Boston City Council Passes Petition For Elected School Committee

Photo: Getty Images

BOSTON (WBZ NewsRadio) — By a slim margin, the Boston City Council voted on Wednesday to let voters elect the Boston School Committee. It will be an uphill climb to make that home rule petition reality, as both Mayor Michelle Wu and the state legislature need to approve the measure before it becomes law.

The council voted 7-5-1 to approve the petition. The proposal would gradually introduce a rising number of elected members between 2024 and 2028, ending with a 13-member committee with 9 district members, 3 at-large members, and one student member elected by the Boston Public Schools student body.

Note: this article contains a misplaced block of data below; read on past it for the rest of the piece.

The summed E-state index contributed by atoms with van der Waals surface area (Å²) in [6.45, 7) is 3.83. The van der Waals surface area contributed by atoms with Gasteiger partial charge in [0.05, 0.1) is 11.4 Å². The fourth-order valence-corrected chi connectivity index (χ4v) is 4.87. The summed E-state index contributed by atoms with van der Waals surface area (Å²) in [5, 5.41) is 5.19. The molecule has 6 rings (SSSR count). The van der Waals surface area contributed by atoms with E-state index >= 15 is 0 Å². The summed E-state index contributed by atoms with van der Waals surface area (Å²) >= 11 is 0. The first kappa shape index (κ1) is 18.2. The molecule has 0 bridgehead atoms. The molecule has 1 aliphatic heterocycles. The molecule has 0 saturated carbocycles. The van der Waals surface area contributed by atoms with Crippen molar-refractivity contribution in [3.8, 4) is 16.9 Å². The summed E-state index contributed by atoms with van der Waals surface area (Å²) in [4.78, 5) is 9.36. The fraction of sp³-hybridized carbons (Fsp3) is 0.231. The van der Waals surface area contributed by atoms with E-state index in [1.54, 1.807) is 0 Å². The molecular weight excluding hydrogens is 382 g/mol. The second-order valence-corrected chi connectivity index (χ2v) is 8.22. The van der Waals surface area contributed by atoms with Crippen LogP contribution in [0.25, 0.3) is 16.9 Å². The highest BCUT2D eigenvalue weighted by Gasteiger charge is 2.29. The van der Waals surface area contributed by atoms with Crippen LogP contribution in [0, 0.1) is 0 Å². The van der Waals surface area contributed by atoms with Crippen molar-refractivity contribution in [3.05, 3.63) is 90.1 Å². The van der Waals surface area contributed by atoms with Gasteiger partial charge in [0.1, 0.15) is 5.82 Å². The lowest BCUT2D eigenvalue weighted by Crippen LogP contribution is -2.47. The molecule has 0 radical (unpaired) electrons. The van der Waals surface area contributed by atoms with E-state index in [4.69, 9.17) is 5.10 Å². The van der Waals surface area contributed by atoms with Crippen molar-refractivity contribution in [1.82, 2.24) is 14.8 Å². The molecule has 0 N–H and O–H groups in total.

The petition says that an elected community would bring better representation to the committee, "allowing for people from diverse backgrounds to have their voices heard and for those in power to be held accountable."

Councilor Julia Mejia, who co-sponsored the resolution, said Wednesday's vote was a positive step forward. She responded to claims that the resolution would politicize the committee.

"In the city of Boston, everything is political. I think we have an opportunity to give the power back to the people," she said.

Councilor Frank Baker is opposed to the measure. He said Boston schools have had enough instability and changing leadership in recent years, and years of elections will make that worse.

"The schools are so disrupted now, they've had three superintendents in the last four years...The mayor still needs to control this," he said.

Mayor Wu has been opposed to the idea of giving up the power to appoint the committee. The school committee was an elected body until 1991, when a city referendum switched it to appointment by the mayor.

WBZ's Mike Macklin (@mikemacklinwbz) was at City Hall:

Follow WBZ NewsRadio: Facebook | Twitter | Instagram | iHeartmedia App

Sponsored Content

Sponsored Content